Hawaiian art is a magnet that draws
The Honolulu Academy of Arts has long been one of Hawaii's best-kept secrets - tour operators don't stop there. Visitors who go on their own come away with a satisfying sense of discovery - not only because they see something that typical tourists don't, but because the quality of the collections is high and the way they're displayed is superb.
The museum's 32 galleries frame a half-dozen courtyards filled with lush plantings.
The museum was founded in 1927 by Anna Rice Cooke, a member by birth and marriage of Hawaii's missionary-turned-merchant elite.
Mrs. Cooke's initial gift of some 4,500 works of art included works by European masters such as Van Gogh and Pissaro as well as textiles and ceramics from China.
More important, she strove to exhibit art reflecting Hawaii's multiculturalism.
Cooke's intent was "to share the world of art with the children of Hawaii," but what's most appealing about her museum is that it's a world viewed from this particular island archipelago in the middle of the Pacific.
There are pieces from Greece, Rome, and medieval Europe, but the museum is best known for its Asian art: superb Japanese textiles, Korean ceramics, and pieces from the Chinese Ming and Qing dynasties. Also worth noting are artifacts from Polynesia, Melanesia, and Micronesia.
Thanks to Hawaii's missionary families, which came to the islands from New England, the museum also displays Connecticut-crafted highboys and portraits by John Singleton Copley and Gilbert Stuart.
More surprising are the strong contemporary canvases by Diego Rivera, Georgia O'Keeffe, and Philip Guston.
The "Art of Hawaii" gallery, displaying an array of art and artifacts - from 18th-century feather capes and etchings by European and Russian "expedition artists" to current sculpture and art - is definitely worth a stop for any visitor.
The museum's collections have grown steadily over the years - individual items now number about 34,000 - largely through gifts like author James A. Michener's 5,400 Japanese prints by such masters as Hokusai and Hiroshige.
But the academy's most dramatic growth has come in the past five years.
Its Asian wing has been renovated, with new galleries for the arts of India, Indonesia, Southeast Asia, Korea, and the Philippines.
The construction of the Henry R. Luce Pavilion Complex has expanded the museum's appeal. It includes a theater and magnificent gallery devoted to Hawaiian art since 1778, as well as a popular cafe and extensive gift shop.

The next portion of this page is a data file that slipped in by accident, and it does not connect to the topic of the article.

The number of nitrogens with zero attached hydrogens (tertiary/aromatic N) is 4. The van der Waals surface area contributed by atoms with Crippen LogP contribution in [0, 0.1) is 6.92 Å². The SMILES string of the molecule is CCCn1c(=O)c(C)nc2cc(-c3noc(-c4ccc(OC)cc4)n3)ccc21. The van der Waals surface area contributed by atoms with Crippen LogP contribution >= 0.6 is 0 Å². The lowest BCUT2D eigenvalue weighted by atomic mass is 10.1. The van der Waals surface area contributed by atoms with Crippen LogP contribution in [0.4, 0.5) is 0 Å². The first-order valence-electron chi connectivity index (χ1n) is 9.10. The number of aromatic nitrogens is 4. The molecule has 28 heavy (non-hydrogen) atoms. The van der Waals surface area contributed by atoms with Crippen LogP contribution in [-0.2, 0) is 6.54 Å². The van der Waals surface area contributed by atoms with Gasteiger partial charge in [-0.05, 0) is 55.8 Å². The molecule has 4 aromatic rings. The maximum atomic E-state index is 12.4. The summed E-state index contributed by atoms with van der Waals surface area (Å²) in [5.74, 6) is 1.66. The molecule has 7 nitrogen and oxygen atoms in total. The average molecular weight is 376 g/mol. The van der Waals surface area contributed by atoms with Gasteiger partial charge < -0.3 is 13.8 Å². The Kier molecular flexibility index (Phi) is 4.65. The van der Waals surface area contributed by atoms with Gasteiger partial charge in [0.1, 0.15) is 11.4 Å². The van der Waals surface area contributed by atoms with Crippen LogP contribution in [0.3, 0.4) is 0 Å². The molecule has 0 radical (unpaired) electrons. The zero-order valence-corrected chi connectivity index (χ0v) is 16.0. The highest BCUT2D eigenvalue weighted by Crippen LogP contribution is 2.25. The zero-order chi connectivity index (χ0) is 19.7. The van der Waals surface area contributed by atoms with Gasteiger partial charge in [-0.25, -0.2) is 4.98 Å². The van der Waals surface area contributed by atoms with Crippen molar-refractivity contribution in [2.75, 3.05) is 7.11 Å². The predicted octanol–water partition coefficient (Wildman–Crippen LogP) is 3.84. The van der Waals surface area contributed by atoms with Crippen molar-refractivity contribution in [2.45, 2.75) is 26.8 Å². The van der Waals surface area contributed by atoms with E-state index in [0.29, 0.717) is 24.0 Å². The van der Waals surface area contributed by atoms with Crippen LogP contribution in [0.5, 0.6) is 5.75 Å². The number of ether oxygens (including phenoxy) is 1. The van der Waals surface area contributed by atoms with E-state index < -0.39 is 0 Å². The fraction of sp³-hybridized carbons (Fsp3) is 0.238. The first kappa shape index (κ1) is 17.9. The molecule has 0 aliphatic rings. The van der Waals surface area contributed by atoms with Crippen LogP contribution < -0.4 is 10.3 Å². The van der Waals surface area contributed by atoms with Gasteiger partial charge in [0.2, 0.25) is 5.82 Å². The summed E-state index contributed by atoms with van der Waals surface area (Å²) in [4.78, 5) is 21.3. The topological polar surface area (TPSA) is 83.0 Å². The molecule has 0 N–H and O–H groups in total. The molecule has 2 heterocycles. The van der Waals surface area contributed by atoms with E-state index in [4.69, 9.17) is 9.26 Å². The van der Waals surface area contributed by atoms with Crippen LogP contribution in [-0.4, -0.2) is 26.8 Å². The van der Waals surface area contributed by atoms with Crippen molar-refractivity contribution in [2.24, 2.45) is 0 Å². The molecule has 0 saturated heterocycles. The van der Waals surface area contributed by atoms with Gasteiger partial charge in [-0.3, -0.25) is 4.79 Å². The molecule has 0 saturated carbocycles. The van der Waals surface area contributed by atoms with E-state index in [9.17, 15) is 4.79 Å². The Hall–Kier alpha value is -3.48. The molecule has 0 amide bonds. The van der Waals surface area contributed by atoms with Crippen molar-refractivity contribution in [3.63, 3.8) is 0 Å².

Still, until the opening of Shangri La a little more than a year ago, few Waikiki visitors found their way here. Shangri La is Doris Duke's architecturally significant Arabian-style house. It's surrounded by formal gardens and overlooks the Pacific and Diamond Head.
It's a richly detailed jewel box of a house that contains this country's largest private collection of Islamic decorative art; more than 3,500 items, many - such as elaborate ceilings, doorways, and tiles - are part of the house.
In her will the tobacco heiress established the Doris Duke Foundation for Islamic Art to operate the house and its collections, but in partnership with the Honolulu Academy of Arts, which serves as the orientation center for tours of Shangri La.
Happily, however, the museum itself remains just off the tourist trail, so it isn't crowded. But not for much longer probably, after the blockbuster show it's staging this spring.
Four years in the making, "Japan & Paris: Impressionism, Post-Impressionism, and the Modern Era" (through June 6) is an exclusive for Hawaii's lively art museum, an appropriate venue given a permanent collection divided almost evenly between Eastern and Western Art.
The exhibit includes four Monets, two Picassos, two Cezannes, and three Pissaros, as well as paintings by Matisse, Rousseau, Modigliani, Renoir, Signac, Degas, Braque, Toulouse-Lautrec, and Gauguin. This is the first time some of these paintings have traveled outside Japan, and it's the first exhibit in the West to highlight European influences on Japanese art and the history of collecting French painting in Japan.
I have my own suspicions about why this magnificent museum isn't hyped more to visitors: Obviously Honolulu residents don't want tourists crowding them out of the Pavilion Café, locally known as one of the best places to lunch on Oahu.
Furnished and finished in teak, the cafe opens onto a flowery courtyard shaded by a giant monkey pod tree and partially walled by a 60-foot-wide waterfall.
Try the feta, tapenade, and Hauula tomato sandwich with the house-made foccacia and the freshest of greens. Then enjoy island-made mango sorbet topped with candied ginger. Beautiful art and surroundings, delicious food, and few tourists - who could ask for more in Hawaii?
Honolulu Academy of Arts
900 S. Beretania Street, Honolulu
Tickets for "Japan & Paris: Impressionism, Post-Impressionism, and the Modern Era" (which runs through June 6) are $15 and must be obtained in advance, with specified entry times. Phone (808) 532-8719. Special hours for the exhibition are Tuesday, Wednesday, Friday, and Saturday, 10 a.m.-5 p.m.; Thursday, 10 a.m.-9 p.m.; and Sunday, 11 a.m.-5 p.m.
For reservations to tour Shangri La, call toll-free 1-866-DUKE-TIX.
Reservations are recommended for the Pavilion Café, (808) 532-8734.